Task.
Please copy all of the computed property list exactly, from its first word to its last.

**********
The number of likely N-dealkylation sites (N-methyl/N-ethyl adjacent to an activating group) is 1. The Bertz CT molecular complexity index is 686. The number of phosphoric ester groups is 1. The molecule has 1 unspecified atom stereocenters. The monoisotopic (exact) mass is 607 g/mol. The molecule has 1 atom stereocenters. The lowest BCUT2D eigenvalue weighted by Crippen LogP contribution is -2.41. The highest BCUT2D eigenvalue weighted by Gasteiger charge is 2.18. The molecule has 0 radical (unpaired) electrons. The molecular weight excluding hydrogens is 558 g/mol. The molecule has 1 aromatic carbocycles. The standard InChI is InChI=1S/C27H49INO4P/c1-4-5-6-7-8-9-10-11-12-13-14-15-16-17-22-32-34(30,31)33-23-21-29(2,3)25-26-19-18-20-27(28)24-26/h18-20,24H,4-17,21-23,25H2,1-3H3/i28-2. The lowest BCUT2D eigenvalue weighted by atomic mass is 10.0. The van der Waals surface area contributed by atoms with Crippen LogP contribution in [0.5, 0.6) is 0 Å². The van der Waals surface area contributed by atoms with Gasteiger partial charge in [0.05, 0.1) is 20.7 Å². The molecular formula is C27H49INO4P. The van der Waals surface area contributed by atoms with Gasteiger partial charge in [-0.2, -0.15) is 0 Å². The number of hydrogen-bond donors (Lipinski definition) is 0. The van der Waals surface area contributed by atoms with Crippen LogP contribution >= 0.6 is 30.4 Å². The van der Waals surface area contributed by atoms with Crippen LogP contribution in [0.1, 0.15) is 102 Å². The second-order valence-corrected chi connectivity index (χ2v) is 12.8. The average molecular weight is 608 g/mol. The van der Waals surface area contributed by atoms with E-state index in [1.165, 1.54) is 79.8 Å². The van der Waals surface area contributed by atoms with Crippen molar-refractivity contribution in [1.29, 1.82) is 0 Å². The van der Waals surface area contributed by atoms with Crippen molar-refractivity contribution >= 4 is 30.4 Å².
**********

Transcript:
The number of likely N-dealkylation sites (N-methyl/N-ethyl adjacent to an activating group) is 1. The Bertz CT molecular complexity index is 686. The number of phosphoric ester groups is 1. The molecule has 1 unspecified atom stereocenters. The monoisotopic (exact) mass is 607 g/mol. The molecule has 1 atom stereocenters. The lowest BCUT2D eigenvalue weighted by Crippen LogP contribution is -2.41. The highest BCUT2D eigenvalue weighted by Gasteiger charge is 2.18. The molecule has 0 radical (unpaired) electrons. The molecular weight excluding hydrogens is 558 g/mol. The molecule has 1 aromatic carbocycles. The standard InChI is InChI=1S/C27H49INO4P/c1-4-5-6-7-8-9-10-11-12-13-14-15-16-17-22-32-34(30,31)33-23-21-29(2,3)25-26-19-18-20-27(28)24-26/h18-20,24H,4-17,21-23,25H2,1-3H3/i28-2. The lowest BCUT2D eigenvalue weighted by atomic mass is 10.0. The van der Waals surface area contributed by atoms with Crippen LogP contribution in [0.5, 0.6) is 0 Å². The van der Waals surface area contributed by atoms with Gasteiger partial charge in [0.05, 0.1) is 20.7 Å². The molecular formula is C27H49INO4P. The van der Waals surface area contributed by atoms with Gasteiger partial charge in [-0.2, -0.15) is 0 Å². The number of hydrogen-bond donors (Lipinski definition) is 0. The van der Waals surface area contributed by atoms with Crippen LogP contribution >= 0.6 is 30.4 Å². The van der Waals surface area contributed by atoms with Crippen LogP contribution in [0.1, 0.15) is 102 Å². The second-order valence-corrected chi connectivity index (χ2v) is 12.8. The average molecular weight is 608 g/mol. The van der Waals surface area contributed by atoms with E-state index in [1.165, 1.54) is 79.8 Å². The van der Waals surface area contributed by atoms with Crippen molar-refractivity contribution in [1.29, 1.82) is 0 Å². The van der Waals surface area contributed by atoms with Crippen molar-refractivity contribution >= 4 is 30.4 Å².